On-Site Magazine

OHS: Whose responsibility is it anyway?

By Adam Freill   

Construction Health & Safety Law

Ontario case creates uncertainty for construction project owners and contractors.

Richard Yehia and Mark Borgo

This past November, the Supreme Court of Canada released its decision in R. v. Greater Sudbury (City), a case about whether the owner of a construction project should be considered an employer under the Occupational Health and Safety Act.

A split decision by the Supreme Court means that a prior decision of the Ontario Court of Appeal, which views the project owner as an employer sharing liability under the OHSA for health and safety on the project, will remain in place.

This has been polarizing across the construction industry in Canada, with many criticizing the decision for being divorced from reality, and others applauding the decision for championing the “belts and braces” approach to workplace safety.



The case stems from the City of Greater Sudbury contracting with Interpaving Limited to act as constructor to repair a watermain. The city also employed inspectors to attend the project site, for quality assurance purposes.

During the project, a pedestrian was tragically struck and killed while crossing an intersection. A Ministry of Labour investigation determined that the project lacked safety measures, such as a fence and signaller, contrary to the OHSA regulations. The ministry charged the city, among others, with breaching its purported obligations as “constructor” and “employer” under the OHSA.

At the lower court levels, the city had successfully argued that it was neither the constructor nor employer. The ministry appealed to the Ontario Court of Appeal, which found the city to be an employer.

The city’s appeal to the Supreme Court arrived at a split decision, resulting in the Court of Appeal decision remaining in place and not providing the clarity project owners were seeking about their health and safety obligations.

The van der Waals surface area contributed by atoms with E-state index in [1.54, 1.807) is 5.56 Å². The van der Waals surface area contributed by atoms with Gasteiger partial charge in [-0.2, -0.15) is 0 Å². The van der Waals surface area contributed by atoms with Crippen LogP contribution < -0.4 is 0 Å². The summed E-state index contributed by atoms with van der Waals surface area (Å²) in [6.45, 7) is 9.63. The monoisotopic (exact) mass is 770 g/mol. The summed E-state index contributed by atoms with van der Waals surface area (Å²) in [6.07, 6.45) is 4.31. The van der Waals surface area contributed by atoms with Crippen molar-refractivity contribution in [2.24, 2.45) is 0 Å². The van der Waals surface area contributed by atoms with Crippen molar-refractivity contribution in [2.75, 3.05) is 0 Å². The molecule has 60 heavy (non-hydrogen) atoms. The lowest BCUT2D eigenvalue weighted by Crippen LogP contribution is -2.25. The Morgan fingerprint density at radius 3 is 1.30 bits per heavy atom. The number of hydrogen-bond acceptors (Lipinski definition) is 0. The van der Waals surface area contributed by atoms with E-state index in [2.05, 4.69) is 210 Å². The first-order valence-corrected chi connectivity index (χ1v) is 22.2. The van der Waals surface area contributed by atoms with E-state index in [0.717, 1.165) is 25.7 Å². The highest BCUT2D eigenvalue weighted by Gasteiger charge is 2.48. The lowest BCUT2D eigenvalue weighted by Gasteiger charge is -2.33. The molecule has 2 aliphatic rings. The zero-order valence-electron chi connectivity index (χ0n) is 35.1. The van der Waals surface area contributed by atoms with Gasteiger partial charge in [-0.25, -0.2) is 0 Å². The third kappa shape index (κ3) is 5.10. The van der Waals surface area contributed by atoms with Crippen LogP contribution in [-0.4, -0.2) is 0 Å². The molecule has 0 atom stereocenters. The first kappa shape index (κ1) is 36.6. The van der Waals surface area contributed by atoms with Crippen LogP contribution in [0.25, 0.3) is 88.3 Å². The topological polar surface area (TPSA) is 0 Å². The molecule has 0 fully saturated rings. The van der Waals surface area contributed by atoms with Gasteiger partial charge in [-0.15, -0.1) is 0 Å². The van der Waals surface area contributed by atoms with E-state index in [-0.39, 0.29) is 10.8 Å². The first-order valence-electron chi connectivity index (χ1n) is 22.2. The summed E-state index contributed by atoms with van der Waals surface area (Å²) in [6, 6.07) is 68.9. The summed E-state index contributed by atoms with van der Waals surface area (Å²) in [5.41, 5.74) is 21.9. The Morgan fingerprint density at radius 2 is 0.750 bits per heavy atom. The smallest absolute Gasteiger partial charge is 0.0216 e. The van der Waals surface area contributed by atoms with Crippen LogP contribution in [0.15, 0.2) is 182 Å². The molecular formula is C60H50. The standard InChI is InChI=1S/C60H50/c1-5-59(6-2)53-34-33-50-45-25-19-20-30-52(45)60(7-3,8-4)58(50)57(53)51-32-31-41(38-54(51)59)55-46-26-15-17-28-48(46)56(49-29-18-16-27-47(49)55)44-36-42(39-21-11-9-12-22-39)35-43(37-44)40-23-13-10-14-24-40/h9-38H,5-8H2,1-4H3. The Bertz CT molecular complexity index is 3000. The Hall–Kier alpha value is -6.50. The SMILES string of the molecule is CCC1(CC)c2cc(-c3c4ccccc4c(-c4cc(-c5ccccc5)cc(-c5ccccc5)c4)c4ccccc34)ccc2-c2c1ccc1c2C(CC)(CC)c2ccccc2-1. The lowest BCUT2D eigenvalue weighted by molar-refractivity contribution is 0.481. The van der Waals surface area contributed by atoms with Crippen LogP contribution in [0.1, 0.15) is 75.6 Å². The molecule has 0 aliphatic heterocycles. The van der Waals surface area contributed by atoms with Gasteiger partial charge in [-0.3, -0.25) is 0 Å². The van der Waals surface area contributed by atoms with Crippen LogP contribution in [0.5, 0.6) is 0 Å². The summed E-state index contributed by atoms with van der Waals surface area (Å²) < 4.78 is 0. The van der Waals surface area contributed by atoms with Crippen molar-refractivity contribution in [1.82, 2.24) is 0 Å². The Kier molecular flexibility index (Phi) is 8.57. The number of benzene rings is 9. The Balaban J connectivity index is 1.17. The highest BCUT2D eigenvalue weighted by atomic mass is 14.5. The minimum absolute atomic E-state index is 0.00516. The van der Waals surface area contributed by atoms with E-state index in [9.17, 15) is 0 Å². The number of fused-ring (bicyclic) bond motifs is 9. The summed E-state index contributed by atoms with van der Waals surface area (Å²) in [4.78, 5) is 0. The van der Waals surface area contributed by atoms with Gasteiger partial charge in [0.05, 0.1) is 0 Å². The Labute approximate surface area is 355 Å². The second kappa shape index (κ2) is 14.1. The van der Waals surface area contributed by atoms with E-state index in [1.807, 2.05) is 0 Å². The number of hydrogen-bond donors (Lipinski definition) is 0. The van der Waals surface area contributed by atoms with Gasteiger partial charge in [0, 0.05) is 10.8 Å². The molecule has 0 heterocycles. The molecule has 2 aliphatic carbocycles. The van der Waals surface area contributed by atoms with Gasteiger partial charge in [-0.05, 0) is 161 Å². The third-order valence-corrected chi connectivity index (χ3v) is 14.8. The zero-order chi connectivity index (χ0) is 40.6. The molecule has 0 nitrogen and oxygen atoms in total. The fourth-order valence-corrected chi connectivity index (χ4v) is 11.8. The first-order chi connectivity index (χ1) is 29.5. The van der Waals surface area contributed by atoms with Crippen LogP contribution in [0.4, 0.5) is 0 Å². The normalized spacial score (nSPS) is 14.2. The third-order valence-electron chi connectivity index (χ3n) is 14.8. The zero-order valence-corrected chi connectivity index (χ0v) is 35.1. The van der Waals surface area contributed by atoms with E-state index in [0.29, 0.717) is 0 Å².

The four Supreme Court judges who supported the Court of Appeal decision found that nothing in the OHSA required the ministry to establish that the city had control over the workers or workplace to prove the city breached its OHSA obligations as employer. They found that the city met the definition of employer, having employed quality control inspectors and by hiring Interpaving as constructor.

The other four judges held that it would be absurd to interpret the OHSA in a manner that could arguably obligate every employer at a construction project to ensure compliance with all measures contained in the OHSA regulations.



Notwithstanding the split decision, the majority of the Supreme Court judges noted that the city could avoid conviction if it could show it exercised due diligence under the OHSA, however, the issue of due diligence was not decided by that court, so the case has been sent back to the provincial court for determination.

For now, the viability of the due diligence defence in circumstances where an owner retains a constructor remains uncertain.

Also uncertain is whether the Supreme Court will grant a city motion requestion a re-hearing of the appeal.

In December 2023, Sudbury City Council passed a motion requesting that the province amend the Occupational Health and Safety Act to clarify the definition of employer under the act. It remains to be seen if the Ontario legislature will step in and amend the OHSA to address the potential liability that may arise for project owners as a result of this decision.

For the time being, the practical consequence is that project owners may be found to be an employer under the OHSA by reason of engaging a contractor for a construction project, even though the contractor has the obligations of constructor. This may impose additional risks and create unintended consequences for owners and project developers.

It also raises questions about the scope of owners’ responsibility under the OHSA, the role of the constructor, and the responsibility of contractors.

Owners may want to consider evaluating their current procurement procedures and practices, and include a review of their contractor’s health and safety record, health and safety plan, capacity to ensure compliance with the OHSA, and whether they engage their own health and safety experts to provide reviews and guidance.

It would also be prudent for owners, and contractors taking on projects for owners, to obtain guidance with respect to their own ongoing health and safety obligations and procurement strategies as well.


Richard Yehia, partner, and Mark Borgo, senior associate, are construction lawyers at Borden Ladner Gervais LLP. This article provides an overview and is not intended to be exhaustive of the subject matter contained therein. Although care has been taken to ensure accuracy, this article should not be relied upon as legal advice.  


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